Some transgender advocates don't like to hear this. Because sex change saved their lives - and it really does save lives for people who are transgender - they understandably want children like them to have the best possible experience of transition. The problem is, it just isn't clear which children are children like them - the children in whom significant gender dysphoria will persist.
What we know is that, in a large percentage of children, gender dysphoria appears to go away (or maybe to become accepted as part of their personalities, so that the pressure to change stops?). We also know that a significant number of gay men report having had interests in wearing typically-feminine clothes and doing traditionally-feminine activities as children. So how on earth can we know when a boy who wants to wear a dress will need an endocrinologist? Or even a psychologist? It's not that simple.
I'm going to say something incredibly politically incorrect: some pink boys may benefit simply from meeting a swishy gay man - or better yet, two or three such men who can show them you can grow from being a pink boy to a pink man and have (dare I say it?) a fabulous life. I've actually met one therapist who whispered to me at a meeting that when he met a "gender dysphoric" pink boy who seemed to need this kind of "intervention," it's just what he provided (with a consultation by a colleague). The point was to let the boy know that there were even grown-ups like him, men who love "girly" things like beautiful clothes and Martha Stewart (and, um, men), and who are perfectly at home in their bodies and their selves. Why can't you have (and keep) a penis and love sparkles? Lots of men have.
I asked Sarah - who has engaged with many parents in situations similar to hers - about whether she thought some parents seek out the transgender route for their children because it will mean they might end up going from having a gay son to having a straight daughter. Was homophobia motivating these parents?
Sarah observed that what seemed to be motivating many of these parents is what motivates all us parents - the desire for certainty, and maybe some sense that things will feel "normal" somewhere down the line if all goes as planned. Duh again - this is what I wrote about in an essay called "What to Expect When You Have the Child You Weren't Expecting" in a book, Surgically Shaping Children. There I was writing about children born with norm-challenging bodies, but a boy in a dress - same experience of having the child you weren't expecting.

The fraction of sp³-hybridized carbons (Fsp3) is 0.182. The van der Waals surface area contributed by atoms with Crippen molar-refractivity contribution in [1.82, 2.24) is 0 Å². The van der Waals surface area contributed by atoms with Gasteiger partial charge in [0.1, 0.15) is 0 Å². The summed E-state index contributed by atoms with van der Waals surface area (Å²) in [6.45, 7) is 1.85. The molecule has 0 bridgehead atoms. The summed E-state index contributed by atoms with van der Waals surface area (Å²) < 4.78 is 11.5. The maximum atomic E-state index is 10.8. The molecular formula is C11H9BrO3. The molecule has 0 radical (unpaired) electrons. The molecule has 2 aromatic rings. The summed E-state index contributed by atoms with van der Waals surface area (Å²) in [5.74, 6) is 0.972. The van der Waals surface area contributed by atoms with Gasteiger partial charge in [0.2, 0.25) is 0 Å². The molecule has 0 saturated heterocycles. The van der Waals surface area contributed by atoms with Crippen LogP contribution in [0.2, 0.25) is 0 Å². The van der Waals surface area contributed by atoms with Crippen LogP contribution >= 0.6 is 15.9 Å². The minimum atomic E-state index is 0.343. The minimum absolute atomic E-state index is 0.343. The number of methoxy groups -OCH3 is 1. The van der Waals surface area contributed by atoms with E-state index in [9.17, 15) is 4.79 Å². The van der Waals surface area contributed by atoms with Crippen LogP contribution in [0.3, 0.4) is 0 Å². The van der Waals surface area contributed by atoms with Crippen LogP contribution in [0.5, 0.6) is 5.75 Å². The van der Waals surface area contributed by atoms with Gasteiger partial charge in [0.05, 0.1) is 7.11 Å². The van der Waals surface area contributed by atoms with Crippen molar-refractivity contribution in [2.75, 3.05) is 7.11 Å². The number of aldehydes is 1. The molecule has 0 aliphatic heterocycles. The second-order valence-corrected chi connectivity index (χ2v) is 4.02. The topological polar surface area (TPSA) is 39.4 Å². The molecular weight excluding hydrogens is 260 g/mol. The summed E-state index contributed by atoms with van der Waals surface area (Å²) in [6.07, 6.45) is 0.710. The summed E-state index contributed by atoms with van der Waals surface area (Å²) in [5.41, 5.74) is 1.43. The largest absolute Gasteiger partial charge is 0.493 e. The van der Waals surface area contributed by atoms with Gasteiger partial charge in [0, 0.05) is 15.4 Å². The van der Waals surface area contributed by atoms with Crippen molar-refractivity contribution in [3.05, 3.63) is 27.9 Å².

Being a parent of a boy who wants to wear sparkles and grow his hair long - especially when you don't know where it's all going to go - it's hard stuff. I'm not being politically incorrect in acknowledging that, am I? I get that parents want to feel like they're doing what they can to help resolve whatever suffering their child may be feeling, and prevent more suffering in the future. Sometimes they're sold on the idea that a particular clinical approach will do that. The truth - that we're not sure what "works" clinically, that it isn't clear this should even be considered a clinical problem in any conventional sense, but that we are sure that many people still brutalize boys who wear dresses or even just have long hair - is pretty hard to take.
Sarah concluded our conversation this way: "I want to be clear that I believe that people who are truly transgender should have societal support and access to whatever therapeutic care they need. If my own son were transgender, I would love and accept him as I do my gender-normative daughter, just as I will love them whether they are straight, gay, or bisexual. My position does not come out of lack of trans acceptance, it comes from wanting to see broader social acceptance for the entire spectrum of gender expression so that kids can really figure out who they are and not be pushed into a box that doesn't fit."
And I'd add that we should especially avoid pushing children into a box that involves surgery and lifelong hormone treatments if it turns out that's not what they need to be well. Being well needs to be the outcome we measure.
I thank Sarah for helping me through these ideas. I highly recommend Sarah's blog on raising a "pink boy."
This essay originally appeared in Bioethics Forum. My thanks go to Susan Gilbert of the Hastings Center for editing this essay.